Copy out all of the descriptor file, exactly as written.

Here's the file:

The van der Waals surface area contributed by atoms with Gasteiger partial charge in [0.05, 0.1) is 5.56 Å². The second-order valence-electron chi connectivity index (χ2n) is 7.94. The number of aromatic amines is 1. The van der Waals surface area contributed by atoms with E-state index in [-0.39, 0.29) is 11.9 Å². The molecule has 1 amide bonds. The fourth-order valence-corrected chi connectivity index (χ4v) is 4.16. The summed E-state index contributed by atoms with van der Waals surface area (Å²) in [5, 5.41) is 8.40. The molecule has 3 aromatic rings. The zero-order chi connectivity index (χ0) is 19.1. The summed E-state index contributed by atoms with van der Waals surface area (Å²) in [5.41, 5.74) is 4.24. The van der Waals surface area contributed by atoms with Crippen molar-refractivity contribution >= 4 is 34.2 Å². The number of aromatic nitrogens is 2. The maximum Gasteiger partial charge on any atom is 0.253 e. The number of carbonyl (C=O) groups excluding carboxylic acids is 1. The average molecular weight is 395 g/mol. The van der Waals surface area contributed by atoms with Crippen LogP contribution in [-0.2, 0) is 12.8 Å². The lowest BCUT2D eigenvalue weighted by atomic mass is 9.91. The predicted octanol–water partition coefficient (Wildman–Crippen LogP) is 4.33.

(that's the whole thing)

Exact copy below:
The van der Waals surface area contributed by atoms with Gasteiger partial charge in [0.05, 0.1) is 5.56 Å². The second-order valence-electron chi connectivity index (χ2n) is 7.94. The number of aromatic amines is 1. The van der Waals surface area contributed by atoms with E-state index in [-0.39, 0.29) is 11.9 Å². The molecule has 1 amide bonds. The fourth-order valence-corrected chi connectivity index (χ4v) is 4.16. The summed E-state index contributed by atoms with van der Waals surface area (Å²) in [5, 5.41) is 8.40. The molecule has 3 aromatic rings. The zero-order chi connectivity index (χ0) is 19.1. The summed E-state index contributed by atoms with van der Waals surface area (Å²) in [5.41, 5.74) is 4.24. The van der Waals surface area contributed by atoms with Crippen molar-refractivity contribution >= 4 is 34.2 Å². The number of aromatic nitrogens is 2. The maximum Gasteiger partial charge on any atom is 0.253 e. The number of carbonyl (C=O) groups excluding carboxylic acids is 1. The average molecular weight is 395 g/mol. The van der Waals surface area contributed by atoms with Crippen LogP contribution in [-0.2, 0) is 12.8 Å². The lowest BCUT2D eigenvalue weighted by atomic mass is 9.91. The predicted octanol–water partition coefficient (Wildman–Crippen LogP) is 4.33.